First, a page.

Combining these unusual elements of hard-earned self-knowledge is an ongoing process and various combinations of these fragments are evident in my work today.
But how did this mishmash come about?
Until recently almost all my artistic activity entailed two-dimensional imagery and this was manifested in painting, drawing, print making and graphic design - which I studied and worked at for much of my life. For many years I have also harboured a subtle fascination with manufacturing and production and so my appreciation of graphic design filtered through into industrial and commercial design as well. I think this combination predisposed me to a major change in my art career without me really being aware of it.
The catalyst that brought it all about was a collection of reality TV programmes about custom built motorbikes and cars and the amazing ‘works of art’ they produced using an array of industrial techniques and finishes. While watching one of these programmes one day the proverbial penny dropped; I was meant to be producing these manufactured finishes as three-dimensional art works. This is what led me into sculpting and to the types of finishes I produce today. Not only has sculpting significantly expanded my artistic repertoire but it has also given me a long-term vision that I never had with painting.
The glossy, sharp finishes of my car sculptures mimic those of real cars and motorbikes and the works largely stimulate one on a visual and design level but it is the concepts and ideas surrounding the Human Condition that really entertain my inner being.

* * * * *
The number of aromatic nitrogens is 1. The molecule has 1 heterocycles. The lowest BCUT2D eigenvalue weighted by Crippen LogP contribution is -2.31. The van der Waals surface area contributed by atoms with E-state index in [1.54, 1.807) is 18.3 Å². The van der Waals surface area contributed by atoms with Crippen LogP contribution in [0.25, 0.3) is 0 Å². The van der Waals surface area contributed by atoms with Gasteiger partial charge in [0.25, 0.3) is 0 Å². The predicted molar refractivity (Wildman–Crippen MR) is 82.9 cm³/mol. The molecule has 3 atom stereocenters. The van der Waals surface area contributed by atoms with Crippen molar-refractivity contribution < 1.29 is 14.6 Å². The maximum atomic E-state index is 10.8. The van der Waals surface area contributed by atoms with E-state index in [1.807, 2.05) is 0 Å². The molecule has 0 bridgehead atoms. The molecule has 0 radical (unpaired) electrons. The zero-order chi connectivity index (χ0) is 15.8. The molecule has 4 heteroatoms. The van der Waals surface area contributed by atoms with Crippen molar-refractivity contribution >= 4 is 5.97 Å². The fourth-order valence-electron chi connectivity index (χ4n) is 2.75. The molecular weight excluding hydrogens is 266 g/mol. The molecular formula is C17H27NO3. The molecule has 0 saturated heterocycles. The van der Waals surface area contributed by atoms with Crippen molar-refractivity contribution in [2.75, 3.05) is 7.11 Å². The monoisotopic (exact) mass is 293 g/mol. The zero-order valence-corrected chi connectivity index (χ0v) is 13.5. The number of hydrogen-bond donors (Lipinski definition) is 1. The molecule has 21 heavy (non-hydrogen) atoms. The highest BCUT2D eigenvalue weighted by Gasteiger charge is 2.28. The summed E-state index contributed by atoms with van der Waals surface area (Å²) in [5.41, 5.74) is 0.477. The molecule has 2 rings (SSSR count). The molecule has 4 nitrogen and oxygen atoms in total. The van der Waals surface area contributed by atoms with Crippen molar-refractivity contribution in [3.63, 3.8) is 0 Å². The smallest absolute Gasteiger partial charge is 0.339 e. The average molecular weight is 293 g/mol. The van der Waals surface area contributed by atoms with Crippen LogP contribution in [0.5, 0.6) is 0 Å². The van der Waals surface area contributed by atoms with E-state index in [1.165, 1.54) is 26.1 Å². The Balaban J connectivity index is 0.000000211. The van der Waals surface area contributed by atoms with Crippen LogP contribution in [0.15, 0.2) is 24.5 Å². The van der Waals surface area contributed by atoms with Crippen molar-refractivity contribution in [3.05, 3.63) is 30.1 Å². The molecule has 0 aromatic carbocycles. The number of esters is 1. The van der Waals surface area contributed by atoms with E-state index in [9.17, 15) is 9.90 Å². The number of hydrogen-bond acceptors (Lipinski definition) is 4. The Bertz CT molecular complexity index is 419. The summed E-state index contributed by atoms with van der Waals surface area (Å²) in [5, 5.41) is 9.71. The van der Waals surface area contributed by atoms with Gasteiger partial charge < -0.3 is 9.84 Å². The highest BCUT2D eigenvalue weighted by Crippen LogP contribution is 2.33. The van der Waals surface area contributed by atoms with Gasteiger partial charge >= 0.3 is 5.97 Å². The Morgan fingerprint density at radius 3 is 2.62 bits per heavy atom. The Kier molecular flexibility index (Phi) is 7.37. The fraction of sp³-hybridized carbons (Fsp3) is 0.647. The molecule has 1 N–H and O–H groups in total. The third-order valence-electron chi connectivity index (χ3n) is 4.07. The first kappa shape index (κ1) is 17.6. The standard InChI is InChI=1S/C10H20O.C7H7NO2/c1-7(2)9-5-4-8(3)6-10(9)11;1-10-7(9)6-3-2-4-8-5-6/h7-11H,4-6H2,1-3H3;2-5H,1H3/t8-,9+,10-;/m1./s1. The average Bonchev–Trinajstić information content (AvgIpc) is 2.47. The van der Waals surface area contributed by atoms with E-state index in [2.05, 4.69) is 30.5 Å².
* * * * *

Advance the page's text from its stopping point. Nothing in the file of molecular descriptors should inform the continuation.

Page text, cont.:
The search for equilibrium in my own life has generated a fascination with human emotion, expression and behaviour and it is the intrigues and complexities of our humanity that inspire many of my ideas. Combining these thoughts and insights with my new-found industrial finishes has been a creative revelation allowing me many unusual and unexpected executions.
Along with the glitzy industrial finishes though my long term interest in organic form also demands attention. Whether the influences are floral, topographical or anatomical I have a visceral need to include this in my work and the contrasting combination of these counterpoints afford me great creative opportunity.
While all these many variables may seem incompatible they are none-the-less an irrefutable part of who I am as an artist. The ultimate creative challenge is melding them in my hard-sought artistic truth.
Charlie Thompson is a sculptor who works primarily in Polyurethane foam which he coats and finishes with various resins and paints.
He was born in Swaziland in Southern Africa but grew up in what is now Zimbabwe. He lived in London, UK for more than a decade and currently resides in Johannesburg, South Africa.
He studied Graphic Design in Durban, South Africa at the Natal Technikon where he won the award for best final exam results. He has worked in advertising and design for most of his working life.
When Thompson lived in London he completed a Diploma in Fine and Applied Art - Painting and Drawing - through the London Guildhall University.
He has exhibited at The Wandsworth Town Hall in London and Bamboo Gallery in Melville, Johannesburg.
Thompson gave up full-time employment in 2011 in favour of a new career in fine art.